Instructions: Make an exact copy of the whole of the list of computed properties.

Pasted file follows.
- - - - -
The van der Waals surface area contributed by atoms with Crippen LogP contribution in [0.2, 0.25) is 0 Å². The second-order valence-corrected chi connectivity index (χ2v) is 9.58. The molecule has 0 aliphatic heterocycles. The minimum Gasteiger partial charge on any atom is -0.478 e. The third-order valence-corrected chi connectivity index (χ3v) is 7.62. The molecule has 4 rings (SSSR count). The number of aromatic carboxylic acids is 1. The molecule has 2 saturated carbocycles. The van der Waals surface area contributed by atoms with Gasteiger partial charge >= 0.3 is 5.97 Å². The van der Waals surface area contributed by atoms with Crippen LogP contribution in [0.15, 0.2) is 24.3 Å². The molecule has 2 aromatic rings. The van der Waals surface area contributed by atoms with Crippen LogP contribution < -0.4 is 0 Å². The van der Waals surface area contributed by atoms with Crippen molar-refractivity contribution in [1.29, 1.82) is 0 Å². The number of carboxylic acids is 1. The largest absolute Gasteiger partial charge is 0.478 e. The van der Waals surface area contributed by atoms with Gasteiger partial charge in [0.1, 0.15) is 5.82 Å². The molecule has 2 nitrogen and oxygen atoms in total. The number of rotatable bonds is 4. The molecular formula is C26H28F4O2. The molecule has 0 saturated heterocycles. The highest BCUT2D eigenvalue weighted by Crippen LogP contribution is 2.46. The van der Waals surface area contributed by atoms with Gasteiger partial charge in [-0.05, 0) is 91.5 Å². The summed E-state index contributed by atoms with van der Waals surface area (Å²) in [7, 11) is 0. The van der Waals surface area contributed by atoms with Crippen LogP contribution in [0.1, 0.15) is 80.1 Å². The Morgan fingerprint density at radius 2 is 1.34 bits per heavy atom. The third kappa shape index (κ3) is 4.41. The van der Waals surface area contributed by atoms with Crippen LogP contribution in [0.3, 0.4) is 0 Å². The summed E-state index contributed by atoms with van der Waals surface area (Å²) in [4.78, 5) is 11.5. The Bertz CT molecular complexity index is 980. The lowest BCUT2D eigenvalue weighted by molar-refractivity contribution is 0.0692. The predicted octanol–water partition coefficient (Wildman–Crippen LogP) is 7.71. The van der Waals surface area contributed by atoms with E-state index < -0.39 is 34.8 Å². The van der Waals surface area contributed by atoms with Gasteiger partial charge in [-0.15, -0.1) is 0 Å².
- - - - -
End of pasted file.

The van der Waals surface area contributed by atoms with Crippen LogP contribution in [0.2, 0.25) is 0 Å². The second-order valence-corrected chi connectivity index (χ2v) is 9.58. The molecule has 0 aliphatic heterocycles. The minimum Gasteiger partial charge on any atom is -0.478 e. The third-order valence-corrected chi connectivity index (χ3v) is 7.62. The molecule has 4 rings (SSSR count). The number of aromatic carboxylic acids is 1. The molecule has 2 saturated carbocycles. The van der Waals surface area contributed by atoms with Gasteiger partial charge >= 0.3 is 5.97 Å². The van der Waals surface area contributed by atoms with Crippen LogP contribution in [0.15, 0.2) is 24.3 Å². The molecule has 2 aromatic rings. The van der Waals surface area contributed by atoms with Crippen LogP contribution < -0.4 is 0 Å². The van der Waals surface area contributed by atoms with Crippen molar-refractivity contribution in [1.29, 1.82) is 0 Å². The number of carboxylic acids is 1. The largest absolute Gasteiger partial charge is 0.478 e. The van der Waals surface area contributed by atoms with Gasteiger partial charge in [0.1, 0.15) is 5.82 Å². The molecule has 2 nitrogen and oxygen atoms in total. The number of rotatable bonds is 4. The molecular formula is C26H28F4O2. The molecule has 0 saturated heterocycles. The highest BCUT2D eigenvalue weighted by Crippen LogP contribution is 2.46. The van der Waals surface area contributed by atoms with Gasteiger partial charge in [-0.05, 0) is 91.5 Å². The summed E-state index contributed by atoms with van der Waals surface area (Å²) in [7, 11) is 0. The van der Waals surface area contributed by atoms with Crippen LogP contribution in [0.1, 0.15) is 80.1 Å². The Morgan fingerprint density at radius 2 is 1.34 bits per heavy atom. The third kappa shape index (κ3) is 4.41. The van der Waals surface area contributed by atoms with Crippen LogP contribution in [0.3, 0.4) is 0 Å². The summed E-state index contributed by atoms with van der Waals surface area (Å²) in [4.78, 5) is 11.5. The Bertz CT molecular complexity index is 980. The lowest BCUT2D eigenvalue weighted by molar-refractivity contribution is 0.0692. The predicted octanol–water partition coefficient (Wildman–Crippen LogP) is 7.71. The van der Waals surface area contributed by atoms with E-state index < -0.39 is 34.8 Å². The van der Waals surface area contributed by atoms with Gasteiger partial charge in [-0.15, -0.1) is 0 Å².